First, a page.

The worst disease afflicting human kind is hardening of the categories.
Artist Bob Miller
That pretty well sums up the sentiments behind Categorically Not!—an occasional series of Sunday evenings dedicated to exploring the common ground of art, science, politics and whatnot at the newly opened Santa Monica Art Studios. The evenings are hosted by noted science writer K.C. Cole (author of Mind Over Matter: Conversations with the Cosmos, and other works) and take place here in the wonderful historic hangar at the Santa Monica Airport.
Categorically Not! follows from a first-Sunday-of the month science cabaret (Entertaining Science) that K.C. founded with Roald Hoffmann at the Cornelia Street Café in New York some years ago. Roald’s a poet, playwright and potter, as well as a Nobel laureate in chemistry, and their evenings combine science with music, literature—what not. We’re following the format – – taking a theme (Nothing; Heavy Metal; Vulgarization) and tossing it around.
It became clear we needed such a program here: too many good ideas and willing people, too little time, wrong coast. I began fantasizing about bringing a version of Cornelia Street west. Friends from theater, law, literature, egged us on. Then Sherry Frumkin and Yossi Govrin, who recently turned a hangar at Santa Monica airport into 30 artist studios with exhibition space offered us the perfect venue.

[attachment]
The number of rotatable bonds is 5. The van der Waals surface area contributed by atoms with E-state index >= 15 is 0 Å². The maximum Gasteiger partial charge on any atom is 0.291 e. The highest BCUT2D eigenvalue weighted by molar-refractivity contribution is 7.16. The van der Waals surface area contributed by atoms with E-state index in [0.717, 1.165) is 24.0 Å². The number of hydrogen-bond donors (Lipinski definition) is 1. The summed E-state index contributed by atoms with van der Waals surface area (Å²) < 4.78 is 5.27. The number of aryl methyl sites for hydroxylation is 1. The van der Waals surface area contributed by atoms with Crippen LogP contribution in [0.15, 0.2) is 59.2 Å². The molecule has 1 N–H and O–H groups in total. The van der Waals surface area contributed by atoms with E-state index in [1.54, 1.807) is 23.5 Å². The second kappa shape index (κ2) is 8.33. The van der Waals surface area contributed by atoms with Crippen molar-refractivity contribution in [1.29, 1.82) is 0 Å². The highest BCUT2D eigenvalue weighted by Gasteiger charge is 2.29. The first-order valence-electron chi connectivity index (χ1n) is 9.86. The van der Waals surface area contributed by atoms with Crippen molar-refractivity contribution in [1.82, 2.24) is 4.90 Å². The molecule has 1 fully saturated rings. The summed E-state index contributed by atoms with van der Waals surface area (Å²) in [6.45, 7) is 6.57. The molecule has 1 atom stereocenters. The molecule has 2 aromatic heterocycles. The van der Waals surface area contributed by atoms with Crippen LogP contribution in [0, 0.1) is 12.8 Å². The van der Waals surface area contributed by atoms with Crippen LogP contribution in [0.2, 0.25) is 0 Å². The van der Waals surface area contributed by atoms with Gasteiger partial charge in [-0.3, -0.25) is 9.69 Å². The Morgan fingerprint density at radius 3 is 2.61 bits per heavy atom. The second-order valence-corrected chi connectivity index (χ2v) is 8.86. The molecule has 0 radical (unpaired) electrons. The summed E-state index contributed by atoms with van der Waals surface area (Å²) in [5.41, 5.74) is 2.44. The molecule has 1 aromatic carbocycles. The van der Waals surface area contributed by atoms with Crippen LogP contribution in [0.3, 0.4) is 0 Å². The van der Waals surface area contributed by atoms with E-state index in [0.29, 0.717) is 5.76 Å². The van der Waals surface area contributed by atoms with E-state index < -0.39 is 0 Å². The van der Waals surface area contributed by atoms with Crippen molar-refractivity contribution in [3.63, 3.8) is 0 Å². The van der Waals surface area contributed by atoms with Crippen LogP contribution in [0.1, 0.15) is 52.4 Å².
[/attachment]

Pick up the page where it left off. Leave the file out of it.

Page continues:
Since we’re in an airport/art studio instead of a cabaret, Categorically Not! will take flight in its own style. But we intend at least initially to follow the Cornelia Street format. Ideally three people from three different fields (physics, theater, art, for example) give short presentations/performances that circle a common theme (Holes, Strings, or Distillation, for example.) We will have drinks and snacks for a minimal charge, and invite people to continue the conversation at one of the airport’s restaurants.
This is not a “salon.” We want to invite the community—especially people who aren’t the usual audience for science and art, perhaps because they’ve been put off by prior experience, education or public image. We want to do our bit to dissolve the walls that separate art and science into isolated, inaccessible, often airless boxes.
The model is, of course, the Exploratorium in San Francisco, “a community museum dedicated to awareness,” founded by the late physicist Frank Oppenheimer, who called artists and scientists the official “noticers” of society.
In these times, we need the noticings of all kinds of people to help us keep our eyes open, ideas percolating, understanding growing. If such efforts don’t ultimately determine the fate of our world, at least they invite us to partake of it fully.